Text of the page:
Character names change. In the first draft of Bound, Rowan’s name was Abra (yoinked from my favourite book, East of Eden). That one got canned as soon as I realized that HEY, MAGIC. ABRA CADABRA.

*headdesk*

Aren went through at least four names before I found one that suited him perfectly–one I found by picking nice syllables and smashing them together rather than just changing the spelling of a common name, because I have to do everything the hard way.

Aren and Rowan were different people in early drafts, until Rowan grew a backbone and Aren embraced the fact that he’s kind of a dick. Romantic things happened earlier in the first drafts, because MAN can characters be hard to handle when they both know what they want.

And here comes the trivia for anyone who’s read this far:

The entire backstory of Darmid (or Orim… and other things before that) was different. Until edits, the reason the people of that land feared magic was because their ancestors came from our world. Their horses were average because they came from here, too. People feared magic because it was a danger to them when they first arrived, and because they carried prejudices about witchcraft from our world to that one. They set out to destroy it in their land, and within a few generations they almost succeeded. In previous drafts Kel talked about how the merfolk could come to “Oldworld,” while the people were trapped on land (though if you asked around in Ardare, you might find that there were occasionally recent arrivals via the mountains).

It was cool. It was interesting. And it totally threw off the story when I had to weave it into the narrative. That’s not the kind of thing you want to just infodump, and it became confusing when spread out. In the end, the story wasn’t about that. So I dropped it.

This origin of humans in Serath has not been completely abandoned. There’s a reason for little idiosyncrasies and apparent anachronisms, and they all have roots in our world. There’s a reason so many species that originated in that world may have occasionally been spotted here, once upon a time. There’s a reason the merfolk have fashions that might seem more at home in our world, why their library holds so many treasures unknown in Tyrea…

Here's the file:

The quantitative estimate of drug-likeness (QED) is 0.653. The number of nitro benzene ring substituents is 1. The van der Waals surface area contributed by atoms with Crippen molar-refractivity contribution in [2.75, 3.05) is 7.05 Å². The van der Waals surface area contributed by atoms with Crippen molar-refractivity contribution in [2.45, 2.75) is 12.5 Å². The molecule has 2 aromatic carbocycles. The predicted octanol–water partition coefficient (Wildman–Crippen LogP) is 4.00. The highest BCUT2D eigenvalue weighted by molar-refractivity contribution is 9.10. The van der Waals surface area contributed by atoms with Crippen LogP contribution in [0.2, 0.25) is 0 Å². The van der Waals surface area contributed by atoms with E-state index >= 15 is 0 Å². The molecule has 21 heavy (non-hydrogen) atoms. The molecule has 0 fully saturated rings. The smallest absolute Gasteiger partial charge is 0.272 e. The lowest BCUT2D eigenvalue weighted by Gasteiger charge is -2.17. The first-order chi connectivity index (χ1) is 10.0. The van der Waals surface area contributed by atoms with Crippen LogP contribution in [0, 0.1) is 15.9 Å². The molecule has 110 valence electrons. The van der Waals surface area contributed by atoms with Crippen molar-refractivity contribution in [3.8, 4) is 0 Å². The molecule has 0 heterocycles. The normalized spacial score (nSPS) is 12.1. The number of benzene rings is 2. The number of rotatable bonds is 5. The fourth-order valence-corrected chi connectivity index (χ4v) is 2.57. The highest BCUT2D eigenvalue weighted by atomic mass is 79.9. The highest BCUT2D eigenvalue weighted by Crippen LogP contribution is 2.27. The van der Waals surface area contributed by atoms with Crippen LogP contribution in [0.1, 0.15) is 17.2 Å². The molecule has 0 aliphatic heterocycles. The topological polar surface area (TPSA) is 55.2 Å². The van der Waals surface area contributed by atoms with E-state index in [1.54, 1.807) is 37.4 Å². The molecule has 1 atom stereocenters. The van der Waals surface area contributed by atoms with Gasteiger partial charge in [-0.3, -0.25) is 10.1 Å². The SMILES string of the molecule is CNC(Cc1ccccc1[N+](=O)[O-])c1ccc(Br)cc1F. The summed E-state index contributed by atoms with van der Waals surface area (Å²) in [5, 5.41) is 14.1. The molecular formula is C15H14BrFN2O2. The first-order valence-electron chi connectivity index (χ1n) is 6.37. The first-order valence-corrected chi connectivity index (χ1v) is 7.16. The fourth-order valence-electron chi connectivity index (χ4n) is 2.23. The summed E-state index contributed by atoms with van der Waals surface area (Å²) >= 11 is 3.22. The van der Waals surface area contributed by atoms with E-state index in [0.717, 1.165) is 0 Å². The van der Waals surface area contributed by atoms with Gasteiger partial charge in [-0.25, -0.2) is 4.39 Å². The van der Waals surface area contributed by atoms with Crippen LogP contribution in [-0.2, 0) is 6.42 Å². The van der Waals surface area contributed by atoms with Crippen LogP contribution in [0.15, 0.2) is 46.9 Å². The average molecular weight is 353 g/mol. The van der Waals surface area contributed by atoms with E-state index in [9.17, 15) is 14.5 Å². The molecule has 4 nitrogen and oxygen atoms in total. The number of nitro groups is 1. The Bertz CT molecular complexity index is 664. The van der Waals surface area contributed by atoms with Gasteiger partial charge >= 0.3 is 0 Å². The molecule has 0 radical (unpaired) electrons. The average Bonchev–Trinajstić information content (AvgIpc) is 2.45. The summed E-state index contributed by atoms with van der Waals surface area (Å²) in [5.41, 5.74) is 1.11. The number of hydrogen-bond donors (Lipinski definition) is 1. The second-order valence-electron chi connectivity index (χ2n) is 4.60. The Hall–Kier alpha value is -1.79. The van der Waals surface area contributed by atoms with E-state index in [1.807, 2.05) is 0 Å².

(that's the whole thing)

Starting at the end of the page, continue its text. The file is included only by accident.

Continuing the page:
…but the humans no longer know about it. Instead of Tyreans arriving a few thousand years ago (hence the developed magic in their bloodlines) and the Darmish just a few hundred (hence their weaker magic and how rare Rowan’s gift was), it’s all been pushed so far back into the past that no human remembers it. The stories are generally dismissed as myth, especially in Tyrea. Only the merfolk still know, and they don’t tell.

What does this mean? Nothing on a practical level, at least for now. If Niari’s fascination with human culture has ever led her to our shores, she won’t be telling Aren or Rowan. If there’s sheet music for the Beatles in the Grotto’s library, Aren won’t know what it is if he ever gets a chance to bang it out on a piano (and he’d probably think it was weird, anyway).

Unless I write more about the merfolk, this little fact will probably never come up. Even then, it might never make it onto the page.

But now you know.

Feel free to be all hipstery about it if it ever does make an appearance. 🙂

Tell me: What one thing are you such a mega-geek about that you absorb obscure bits of trivia like you’re a sponge in a puddle?

*Okay, maybe it’s like this for some writers, and their first drafts are unplanned, inspired, just-as-they-imagined gifts from the muses. Most of us have to work harder, especially if we want our work to appeal to anyone outside our own heads.


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Welcome to my mind... Blog for fantasty author Jen Wylie